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Transforming Industries Track
This presentation presents feedback on case study research into the applicability of "50%” for CCPM buffer calculation.
Once a project is completed with any significant part of buffer remaining, the inevitable question is raised on the "accuracy” of the value of 50% utilised for buffer calculation, or alternatively the option is raised for additional buffer reduction in upcoming projects.
This research provides insight into the identification and utilisation of the potential additional capacity available in projects., This insight is derived from research in various industries, including construction, maintenance-repair and overhaul, public sector services as well as private sector services.
Results on utilisation of additional capacity is presented and recommendations are provided on the usability of 50% as buffer calculation standard.
CCPM prescribes 50% as standard for the calculation of project buffers. (an overview of basic mathematical statistics is available to "prove” the value of 50%)
However, in practise, when projects are completed with significant project buffer remaining, the question is inevitably raised by management on what the "optimal” buffer sizing should be. All comments from practising project managers that further reductions will jeopardise due date confidence level, is swiped from the table with management’s comment that in "this project” (and possibly/probably previous projects) significant opportunity was left on the table for further optimisation.
The project manager "knows” that further optimisation is "possible”, but is legitimately reluctant to commit to reduced buffers and timelines.
The question arises: Is 50% the correct number, or what should be used? (This question is separately relevant during both planning and execution phases of the project)
The theory of measurement for projects was developed to address the challenge. Measurement strategy and methodology were developed and implemented on more than 50 industrial projects. The results provide valuable insight into the challenges and opportunities (additional capacity) available when executing projects.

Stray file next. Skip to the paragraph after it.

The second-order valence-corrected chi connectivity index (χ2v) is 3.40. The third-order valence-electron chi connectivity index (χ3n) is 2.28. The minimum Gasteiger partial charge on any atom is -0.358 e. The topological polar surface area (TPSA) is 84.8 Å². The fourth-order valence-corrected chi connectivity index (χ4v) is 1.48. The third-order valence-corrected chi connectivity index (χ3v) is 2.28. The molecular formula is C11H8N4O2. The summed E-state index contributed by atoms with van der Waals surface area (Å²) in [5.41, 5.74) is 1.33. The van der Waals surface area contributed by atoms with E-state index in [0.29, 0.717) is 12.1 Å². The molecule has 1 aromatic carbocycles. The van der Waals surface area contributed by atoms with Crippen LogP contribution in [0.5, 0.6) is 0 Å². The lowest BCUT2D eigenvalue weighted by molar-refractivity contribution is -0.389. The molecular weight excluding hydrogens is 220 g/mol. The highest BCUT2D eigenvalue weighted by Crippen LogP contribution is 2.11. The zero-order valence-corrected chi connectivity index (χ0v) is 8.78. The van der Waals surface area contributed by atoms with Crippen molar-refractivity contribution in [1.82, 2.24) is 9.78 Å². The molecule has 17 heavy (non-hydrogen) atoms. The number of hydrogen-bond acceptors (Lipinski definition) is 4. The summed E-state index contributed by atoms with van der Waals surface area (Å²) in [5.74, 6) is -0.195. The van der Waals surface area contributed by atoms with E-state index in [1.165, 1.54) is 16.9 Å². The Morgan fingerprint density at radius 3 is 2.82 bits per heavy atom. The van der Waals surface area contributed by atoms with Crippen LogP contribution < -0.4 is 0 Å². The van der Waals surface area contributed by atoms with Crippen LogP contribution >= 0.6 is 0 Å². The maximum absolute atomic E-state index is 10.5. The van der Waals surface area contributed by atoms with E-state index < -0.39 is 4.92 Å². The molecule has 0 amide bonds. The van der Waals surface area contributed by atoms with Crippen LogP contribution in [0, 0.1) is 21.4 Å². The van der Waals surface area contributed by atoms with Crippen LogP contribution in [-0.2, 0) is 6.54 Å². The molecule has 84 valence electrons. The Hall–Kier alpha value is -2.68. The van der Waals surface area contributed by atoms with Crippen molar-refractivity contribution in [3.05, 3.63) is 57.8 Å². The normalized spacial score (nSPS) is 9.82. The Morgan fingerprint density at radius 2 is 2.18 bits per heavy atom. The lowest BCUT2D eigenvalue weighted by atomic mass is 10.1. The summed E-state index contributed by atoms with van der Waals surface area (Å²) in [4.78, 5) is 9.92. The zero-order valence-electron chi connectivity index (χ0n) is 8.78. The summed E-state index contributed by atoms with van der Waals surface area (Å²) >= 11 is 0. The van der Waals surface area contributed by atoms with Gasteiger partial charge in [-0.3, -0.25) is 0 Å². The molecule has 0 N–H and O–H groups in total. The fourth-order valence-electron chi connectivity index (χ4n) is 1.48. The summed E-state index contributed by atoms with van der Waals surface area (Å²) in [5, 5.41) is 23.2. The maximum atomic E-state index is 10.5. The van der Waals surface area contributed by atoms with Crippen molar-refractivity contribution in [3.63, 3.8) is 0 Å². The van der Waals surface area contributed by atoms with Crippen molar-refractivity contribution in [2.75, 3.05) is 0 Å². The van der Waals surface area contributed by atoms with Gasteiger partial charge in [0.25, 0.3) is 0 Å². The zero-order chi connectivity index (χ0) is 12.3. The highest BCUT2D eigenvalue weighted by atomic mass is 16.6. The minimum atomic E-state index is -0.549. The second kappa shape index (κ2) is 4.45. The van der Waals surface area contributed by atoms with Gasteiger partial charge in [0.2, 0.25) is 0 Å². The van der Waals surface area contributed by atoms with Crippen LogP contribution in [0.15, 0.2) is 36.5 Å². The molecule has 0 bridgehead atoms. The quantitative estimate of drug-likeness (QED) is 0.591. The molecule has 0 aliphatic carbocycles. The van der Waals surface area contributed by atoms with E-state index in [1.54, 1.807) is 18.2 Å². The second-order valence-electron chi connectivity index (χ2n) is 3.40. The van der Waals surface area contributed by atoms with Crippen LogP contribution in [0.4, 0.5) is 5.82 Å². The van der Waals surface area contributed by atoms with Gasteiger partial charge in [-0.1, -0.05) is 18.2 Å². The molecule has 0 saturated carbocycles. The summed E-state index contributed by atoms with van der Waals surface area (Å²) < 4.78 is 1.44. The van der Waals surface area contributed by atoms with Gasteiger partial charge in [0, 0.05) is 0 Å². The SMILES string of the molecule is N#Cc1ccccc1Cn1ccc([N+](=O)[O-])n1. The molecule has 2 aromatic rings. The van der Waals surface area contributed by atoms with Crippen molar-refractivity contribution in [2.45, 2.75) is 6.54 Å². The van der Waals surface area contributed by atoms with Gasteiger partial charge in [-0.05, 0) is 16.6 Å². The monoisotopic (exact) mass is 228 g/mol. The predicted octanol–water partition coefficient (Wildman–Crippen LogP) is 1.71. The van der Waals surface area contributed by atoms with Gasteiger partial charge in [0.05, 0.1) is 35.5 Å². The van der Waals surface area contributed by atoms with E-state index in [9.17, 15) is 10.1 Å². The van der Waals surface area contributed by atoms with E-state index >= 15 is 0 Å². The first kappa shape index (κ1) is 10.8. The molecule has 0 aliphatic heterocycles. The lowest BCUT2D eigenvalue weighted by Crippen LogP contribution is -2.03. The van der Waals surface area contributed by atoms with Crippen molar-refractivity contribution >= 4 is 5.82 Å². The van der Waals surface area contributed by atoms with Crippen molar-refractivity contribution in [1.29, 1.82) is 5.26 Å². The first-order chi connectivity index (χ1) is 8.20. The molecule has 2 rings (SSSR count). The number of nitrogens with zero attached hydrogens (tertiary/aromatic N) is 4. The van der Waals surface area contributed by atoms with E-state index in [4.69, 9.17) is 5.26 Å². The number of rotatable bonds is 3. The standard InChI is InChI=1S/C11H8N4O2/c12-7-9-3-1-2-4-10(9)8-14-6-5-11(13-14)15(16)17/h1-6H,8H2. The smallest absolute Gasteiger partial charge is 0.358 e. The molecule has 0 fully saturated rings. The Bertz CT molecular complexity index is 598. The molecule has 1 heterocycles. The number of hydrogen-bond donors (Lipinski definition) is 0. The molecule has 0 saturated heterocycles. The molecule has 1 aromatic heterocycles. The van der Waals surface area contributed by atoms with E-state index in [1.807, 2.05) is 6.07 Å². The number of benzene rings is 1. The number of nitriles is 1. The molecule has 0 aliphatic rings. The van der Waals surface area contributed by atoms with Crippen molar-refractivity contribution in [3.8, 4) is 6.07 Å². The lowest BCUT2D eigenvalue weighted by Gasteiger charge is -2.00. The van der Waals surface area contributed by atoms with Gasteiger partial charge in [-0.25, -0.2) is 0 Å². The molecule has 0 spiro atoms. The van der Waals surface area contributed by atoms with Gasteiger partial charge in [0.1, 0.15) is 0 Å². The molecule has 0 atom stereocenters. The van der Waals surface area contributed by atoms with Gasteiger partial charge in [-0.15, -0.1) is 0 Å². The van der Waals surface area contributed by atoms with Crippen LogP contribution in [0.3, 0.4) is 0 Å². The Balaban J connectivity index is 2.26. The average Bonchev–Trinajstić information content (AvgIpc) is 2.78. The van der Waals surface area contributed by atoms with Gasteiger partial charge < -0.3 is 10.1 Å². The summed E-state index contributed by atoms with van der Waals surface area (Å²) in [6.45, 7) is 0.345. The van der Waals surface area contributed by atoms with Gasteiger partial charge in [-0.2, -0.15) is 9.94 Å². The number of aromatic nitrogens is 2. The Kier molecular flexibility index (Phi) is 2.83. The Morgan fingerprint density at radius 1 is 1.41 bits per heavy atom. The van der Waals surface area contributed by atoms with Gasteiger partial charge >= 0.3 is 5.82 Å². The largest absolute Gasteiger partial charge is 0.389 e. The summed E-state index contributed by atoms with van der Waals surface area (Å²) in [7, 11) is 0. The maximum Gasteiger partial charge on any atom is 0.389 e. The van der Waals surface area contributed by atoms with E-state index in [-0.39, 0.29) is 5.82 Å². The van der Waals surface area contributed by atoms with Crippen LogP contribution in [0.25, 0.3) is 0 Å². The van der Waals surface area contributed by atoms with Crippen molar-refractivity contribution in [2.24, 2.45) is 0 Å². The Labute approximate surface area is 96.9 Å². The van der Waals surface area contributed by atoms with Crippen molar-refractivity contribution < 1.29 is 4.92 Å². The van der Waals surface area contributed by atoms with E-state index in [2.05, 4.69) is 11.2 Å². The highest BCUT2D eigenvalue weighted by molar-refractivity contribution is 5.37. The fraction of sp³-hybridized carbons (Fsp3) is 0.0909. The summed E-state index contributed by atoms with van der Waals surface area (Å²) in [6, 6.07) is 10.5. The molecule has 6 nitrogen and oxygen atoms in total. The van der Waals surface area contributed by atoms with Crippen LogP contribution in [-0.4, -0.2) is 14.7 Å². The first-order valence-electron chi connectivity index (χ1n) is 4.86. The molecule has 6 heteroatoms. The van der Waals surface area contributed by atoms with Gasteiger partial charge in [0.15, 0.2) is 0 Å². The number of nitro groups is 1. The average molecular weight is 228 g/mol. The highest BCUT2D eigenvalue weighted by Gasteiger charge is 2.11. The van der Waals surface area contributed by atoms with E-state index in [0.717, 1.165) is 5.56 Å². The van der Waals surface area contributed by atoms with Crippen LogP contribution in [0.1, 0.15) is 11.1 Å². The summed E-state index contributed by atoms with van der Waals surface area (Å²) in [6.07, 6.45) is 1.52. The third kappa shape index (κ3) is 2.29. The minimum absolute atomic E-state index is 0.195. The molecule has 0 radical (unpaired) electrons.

In these case studies of industrial projects in a developing country, significant additional capacity was revealed and utilised.
Lessons derived from these projects provide input to the implementation of new management /measurement strategies on projects and the level of expected improvement in project delivery, therefore supporting improved project success ratios and reduced due date risk.
JOHAN STEYN specialises in business growth conversations, facilitating new growth opportunities, competitive positions and unique leverage of customer challenges. He has more than 10 years’ experience as COO of large programmes and 25+ years’ experience in portfolio/programme management, which includes various programmes with teams of several thousand.
Johan has experience in a wide variety of industries, including water and electricity utilities, manufacturing, financial services, public sector, mining, IT, engineering, infrastructure, telecommunications, aviation, agriculture, logistics and services industries, as well as international experience in several countries, including South Africa, Chile, Germany, Colombia, United States, Canada, Lesotho, Swaziland, Zambia, Kenya, DRC, Tanzania.
His areas of expertise include:
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